One of the greatest political geniuses of Australian history has just today gone to God, aged 100. He was the representative of employers across Australia from the 1950s through until the 1980s, with his great achievement the formation of the Confederation of Australian Industry in 1977. The CAI was intended to be the employer equivalent of the ACTU, providing a forum in which employer organisations from across the spectrum of industries and sectors could come together to discuss strategy and tactics in the face of the tremendous anti-business attitudes that typically prevail among those who believe our wealth and prosperity is a free gift of nature.
It was my good fortune to be hired as the economist for the industrial relations division in 1980 and eventually became the Chief Economist of what is now the Australian Chamber of Commerce and Industry where I remained for 24 years. But among all of those whom I had the privilege of working with, there was no one who had George’s ability and vision. It was from him I learned most of what I understand about politics and the political process. I am always astonished by those who abandon some political leader because they fail to achieve 100% of what they want. From George I learned the patient art of politicking and the need to think about what is possible and how to achieve ends across large spaces of time.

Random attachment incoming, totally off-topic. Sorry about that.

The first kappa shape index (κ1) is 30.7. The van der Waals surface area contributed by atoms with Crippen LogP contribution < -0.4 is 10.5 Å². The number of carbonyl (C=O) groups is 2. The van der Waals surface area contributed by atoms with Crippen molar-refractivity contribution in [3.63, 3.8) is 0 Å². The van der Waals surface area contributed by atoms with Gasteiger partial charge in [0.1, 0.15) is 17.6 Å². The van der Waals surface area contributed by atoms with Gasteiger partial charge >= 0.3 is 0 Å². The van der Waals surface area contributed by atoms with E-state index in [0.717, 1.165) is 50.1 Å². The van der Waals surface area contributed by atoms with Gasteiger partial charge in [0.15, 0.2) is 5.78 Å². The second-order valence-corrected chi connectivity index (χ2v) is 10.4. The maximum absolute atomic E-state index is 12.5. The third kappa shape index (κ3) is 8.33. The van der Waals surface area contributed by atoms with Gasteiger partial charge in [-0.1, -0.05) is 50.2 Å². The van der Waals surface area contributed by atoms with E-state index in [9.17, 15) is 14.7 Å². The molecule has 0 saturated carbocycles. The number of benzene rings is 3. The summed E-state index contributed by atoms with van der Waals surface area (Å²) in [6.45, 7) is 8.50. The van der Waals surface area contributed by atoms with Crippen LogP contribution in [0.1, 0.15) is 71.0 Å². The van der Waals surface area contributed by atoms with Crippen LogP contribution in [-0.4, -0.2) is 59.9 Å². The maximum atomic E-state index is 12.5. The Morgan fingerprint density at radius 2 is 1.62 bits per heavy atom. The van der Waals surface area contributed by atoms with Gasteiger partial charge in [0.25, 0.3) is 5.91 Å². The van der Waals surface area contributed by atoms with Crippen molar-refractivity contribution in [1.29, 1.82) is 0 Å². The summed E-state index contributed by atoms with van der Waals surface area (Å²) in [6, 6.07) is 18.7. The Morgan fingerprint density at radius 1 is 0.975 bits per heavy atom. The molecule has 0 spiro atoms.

He was the equal of Bob Hawke in his ability to sit down and negotiate an outcome, but sought none of the limelight and was content to work in the background working the room so to speak to get the things he wanted. He always thought of me as far too much of the economist, too devoted to the market, but I have to say that in many ways I carry within me his own vision of the kind of world I would like to live in, and his desire to ensure we create an industrial environment that is both productive, and dare I say it, fair to both employers and employees.
Having written the above I have had a look at The Oz and The Age to see if there is any mention of George but there is none. The only photo on the net is the one above, taken when he was already a very old man. He left CAI back in 1982 so it is not all that surprising that the world no longer remembers. But I remember, and I am sure Bob Hawke remembers, just as all of us veterans of the ancient world of industrial relations. The ACTU blathers on about fairness and justice, but it was people like George Polites who made such outcomes as near as possible in the real world of sharks and wolves that we inhabit and always will.